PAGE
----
NBA

NBA Players Could Refund Millions to Owners, Sources Say

The repayments will hit hardest for players who receive their paychecks on a six-month cycle

Jayson Tatum of the Boston Celtics defends Chris Paul of the Oklahoma City Thunder during the first quarter of the game at TD Garden on March 8, 2020, in Boston.
Omar Rawlings/Getty Images

National Basketball Association owners could get some financial relief in the form of returned pay in any compensation deal with players, according to multiple people with knowledge of the situation.

In an hour-long call on Tuesday afternoon, executives at the National Basketball Players Association (NBPA), the players’ union, cleared up misinformation and told agents that any compensation deal constructed by the NBPA and league owners will include refunds on all NBA contracts.

The repayments will hit hardest for players who receive their paychecks on a six-month cycle, who receive more money per pay cycle but don’t get checks during the off-season. (Agents usually prefer 12-month payment plans to protect players from over-spending, and to keep them from struggling once the season ends and paychecks stop rolling in.) It will also hit hard for some players who received advance payments on their contracts. Teams often use advances to lure free agent players to sign deals sooner, at times offering full or partial payment of contracts upfront.

According to the people, who asked to remain anonymous because the call was confidential, NBPA executive director Michelle Roberts offered no road map as to how owners will want to recover funds, but warned agents returns would be solicited should the league cancel the remainder of its games due to the coronavirus pandemic. 

According to the people, players under contracts that run past the current season could be partly spared, as owners could decide to recoup funds over the life of deals. But upcoming free agents who haven’t completed the last year of contracts could be forced to write checks to NBA owners if they got advances.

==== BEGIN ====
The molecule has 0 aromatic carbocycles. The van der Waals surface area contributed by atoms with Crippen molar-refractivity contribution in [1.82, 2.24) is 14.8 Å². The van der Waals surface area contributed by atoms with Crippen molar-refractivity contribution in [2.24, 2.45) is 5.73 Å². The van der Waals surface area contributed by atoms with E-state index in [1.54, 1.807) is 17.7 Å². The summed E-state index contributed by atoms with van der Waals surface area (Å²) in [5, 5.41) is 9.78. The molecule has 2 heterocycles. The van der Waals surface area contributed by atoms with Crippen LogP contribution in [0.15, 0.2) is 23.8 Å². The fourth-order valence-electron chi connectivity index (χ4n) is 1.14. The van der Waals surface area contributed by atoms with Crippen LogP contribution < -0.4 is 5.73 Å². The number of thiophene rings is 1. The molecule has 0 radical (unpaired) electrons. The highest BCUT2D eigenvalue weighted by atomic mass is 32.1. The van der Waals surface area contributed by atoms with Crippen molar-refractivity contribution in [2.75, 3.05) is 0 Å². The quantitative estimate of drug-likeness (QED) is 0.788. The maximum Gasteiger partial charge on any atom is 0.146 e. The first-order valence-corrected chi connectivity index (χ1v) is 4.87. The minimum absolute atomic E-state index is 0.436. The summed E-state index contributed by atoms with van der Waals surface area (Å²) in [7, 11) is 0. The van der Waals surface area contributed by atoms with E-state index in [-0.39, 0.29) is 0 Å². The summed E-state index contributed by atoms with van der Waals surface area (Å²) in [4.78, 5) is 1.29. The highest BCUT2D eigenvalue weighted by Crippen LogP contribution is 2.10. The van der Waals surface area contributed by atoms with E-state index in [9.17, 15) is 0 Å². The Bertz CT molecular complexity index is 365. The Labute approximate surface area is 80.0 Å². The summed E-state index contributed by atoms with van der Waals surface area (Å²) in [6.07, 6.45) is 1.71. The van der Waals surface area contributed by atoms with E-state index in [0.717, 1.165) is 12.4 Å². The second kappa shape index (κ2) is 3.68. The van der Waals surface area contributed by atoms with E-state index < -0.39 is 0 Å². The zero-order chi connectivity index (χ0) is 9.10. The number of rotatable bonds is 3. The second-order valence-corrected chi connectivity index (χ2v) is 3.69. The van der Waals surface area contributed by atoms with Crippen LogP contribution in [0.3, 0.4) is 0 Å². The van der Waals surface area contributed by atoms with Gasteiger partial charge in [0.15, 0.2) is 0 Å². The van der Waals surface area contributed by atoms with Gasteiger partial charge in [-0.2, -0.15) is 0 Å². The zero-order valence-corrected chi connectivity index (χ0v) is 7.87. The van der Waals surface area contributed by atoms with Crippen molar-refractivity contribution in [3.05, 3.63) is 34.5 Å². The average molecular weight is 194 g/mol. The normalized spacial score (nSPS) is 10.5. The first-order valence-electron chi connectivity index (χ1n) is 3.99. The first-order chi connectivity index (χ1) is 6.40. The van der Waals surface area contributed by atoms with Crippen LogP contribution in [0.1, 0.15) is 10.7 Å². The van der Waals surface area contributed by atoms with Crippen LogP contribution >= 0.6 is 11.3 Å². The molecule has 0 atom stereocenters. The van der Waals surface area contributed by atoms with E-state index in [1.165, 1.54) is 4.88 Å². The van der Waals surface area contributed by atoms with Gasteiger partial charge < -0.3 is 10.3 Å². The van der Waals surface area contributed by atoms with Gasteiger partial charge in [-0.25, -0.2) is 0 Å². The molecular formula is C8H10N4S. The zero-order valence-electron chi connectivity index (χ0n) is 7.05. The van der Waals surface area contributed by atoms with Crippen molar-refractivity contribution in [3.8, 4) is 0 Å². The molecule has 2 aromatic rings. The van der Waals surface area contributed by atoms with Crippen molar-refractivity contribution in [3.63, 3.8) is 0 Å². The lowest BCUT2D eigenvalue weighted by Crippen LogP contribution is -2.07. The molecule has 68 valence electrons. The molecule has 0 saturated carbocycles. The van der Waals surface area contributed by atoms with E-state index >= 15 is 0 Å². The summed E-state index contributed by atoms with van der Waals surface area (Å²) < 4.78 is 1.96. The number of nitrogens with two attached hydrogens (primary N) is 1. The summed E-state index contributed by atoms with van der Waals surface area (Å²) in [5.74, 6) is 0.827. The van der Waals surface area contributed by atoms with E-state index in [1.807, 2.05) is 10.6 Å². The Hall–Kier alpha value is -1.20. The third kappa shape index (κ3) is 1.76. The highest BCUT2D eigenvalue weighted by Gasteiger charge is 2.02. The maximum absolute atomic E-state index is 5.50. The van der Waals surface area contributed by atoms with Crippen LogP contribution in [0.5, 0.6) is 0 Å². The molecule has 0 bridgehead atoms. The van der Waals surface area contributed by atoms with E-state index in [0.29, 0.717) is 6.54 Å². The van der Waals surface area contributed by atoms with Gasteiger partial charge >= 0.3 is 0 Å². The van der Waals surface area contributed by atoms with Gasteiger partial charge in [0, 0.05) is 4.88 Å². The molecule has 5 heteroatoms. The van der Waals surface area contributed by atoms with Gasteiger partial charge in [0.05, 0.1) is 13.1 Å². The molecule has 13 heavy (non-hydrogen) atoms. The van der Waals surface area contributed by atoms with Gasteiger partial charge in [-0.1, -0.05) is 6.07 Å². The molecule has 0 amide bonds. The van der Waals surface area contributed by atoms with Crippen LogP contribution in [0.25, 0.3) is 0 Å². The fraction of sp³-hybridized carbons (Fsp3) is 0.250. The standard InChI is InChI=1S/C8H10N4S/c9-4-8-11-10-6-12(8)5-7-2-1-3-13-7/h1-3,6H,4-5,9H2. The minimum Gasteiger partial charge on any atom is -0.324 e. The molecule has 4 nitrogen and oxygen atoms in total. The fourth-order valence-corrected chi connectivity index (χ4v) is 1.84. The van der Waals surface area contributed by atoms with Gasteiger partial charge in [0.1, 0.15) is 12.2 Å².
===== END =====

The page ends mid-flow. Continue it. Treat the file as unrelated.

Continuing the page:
Last month, New York Times reporter Marc Stein reported players who received advances include Brooklyn Nets star Kevin Durant (scheduled to earn roughly $37 million this season) and Detroit Pistons forward Blake Griffin ($34 million). He also said nine of super agent Rich Paul’s clients at Klutch Sports Group are on six-month pay cycles. 

According to the collective bargaining agreement between the players and the league, the NBA is already allowed to retain roughly 1% of players’ paychecks for each canceled game via force majeure -- that it, an unforeseeable event like a natural disaster or pandemic. ESPN reported the NBA and players discussed a plan to withhold remaining salaries and place funds in a league escrow if games are canceled. 

One NBA agent who spoke to CNBC about the issue on condition of remaining anonymous believes the league may try to halt 50% of players’ remaining pay until the completion of the league’s 2019-20 accounting, which is expected in early July. Agents will also feel the trickle-down effect of players losing pay, as they will not receive commissions tied to contracts.

Oklahoma City Thunder star Chris Paul, who is president of the NBPA, told CNBC on Tuesday players "communicate as best we can" to stay afloat to league discussions involving compensation. 

"We’re aware," Paul said. "As long as we have the conversations about it and try to make sure that guys are prepared as possible, I think we’ll be fine."

The NBA become the first league to suspend its season last month due to the coronavirus pandemic. The move triggered other pro sports leagues to follow.

NBA commissioner Adam Silver said decisions about any return is still weeks away, but with this possible repayment clause included as part to any revised compensation deal, the regular-season portion of the NBA could be over.

The NBA and NBPA did not return calls seeking comment.

This story first appeared on CNBC.com. More from CNBC:

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